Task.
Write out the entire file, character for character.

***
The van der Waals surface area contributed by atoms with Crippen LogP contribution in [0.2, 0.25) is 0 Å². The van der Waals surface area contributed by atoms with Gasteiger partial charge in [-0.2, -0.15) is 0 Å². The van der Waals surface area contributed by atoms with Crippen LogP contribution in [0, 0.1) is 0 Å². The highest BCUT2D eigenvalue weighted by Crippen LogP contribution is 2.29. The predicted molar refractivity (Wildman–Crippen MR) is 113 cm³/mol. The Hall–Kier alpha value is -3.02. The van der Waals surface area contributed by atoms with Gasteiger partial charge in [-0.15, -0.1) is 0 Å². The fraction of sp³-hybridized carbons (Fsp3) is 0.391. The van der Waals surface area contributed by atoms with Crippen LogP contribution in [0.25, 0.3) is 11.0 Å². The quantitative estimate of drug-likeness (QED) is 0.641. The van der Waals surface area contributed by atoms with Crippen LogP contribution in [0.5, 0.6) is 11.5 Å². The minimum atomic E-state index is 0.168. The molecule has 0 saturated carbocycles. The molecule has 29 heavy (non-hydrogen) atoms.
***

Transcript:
The van der Waals surface area contributed by atoms with Crippen LogP contribution in [0.2, 0.25) is 0 Å². The van der Waals surface area contributed by atoms with Gasteiger partial charge in [-0.2, -0.15) is 0 Å². The van der Waals surface area contributed by atoms with Crippen LogP contribution in [0, 0.1) is 0 Å². The highest BCUT2D eigenvalue weighted by Crippen LogP contribution is 2.29. The predicted molar refractivity (Wildman–Crippen MR) is 113 cm³/mol. The Hall–Kier alpha value is -3.02. The van der Waals surface area contributed by atoms with Gasteiger partial charge in [-0.15, -0.1) is 0 Å². The fraction of sp³-hybridized carbons (Fsp3) is 0.391. The van der Waals surface area contributed by atoms with Crippen LogP contribution in [0.25, 0.3) is 11.0 Å². The quantitative estimate of drug-likeness (QED) is 0.641. The van der Waals surface area contributed by atoms with Crippen LogP contribution in [0.5, 0.6) is 11.5 Å². The minimum atomic E-state index is 0.168. The molecule has 0 saturated carbocycles. The molecule has 29 heavy (non-hydrogen) atoms.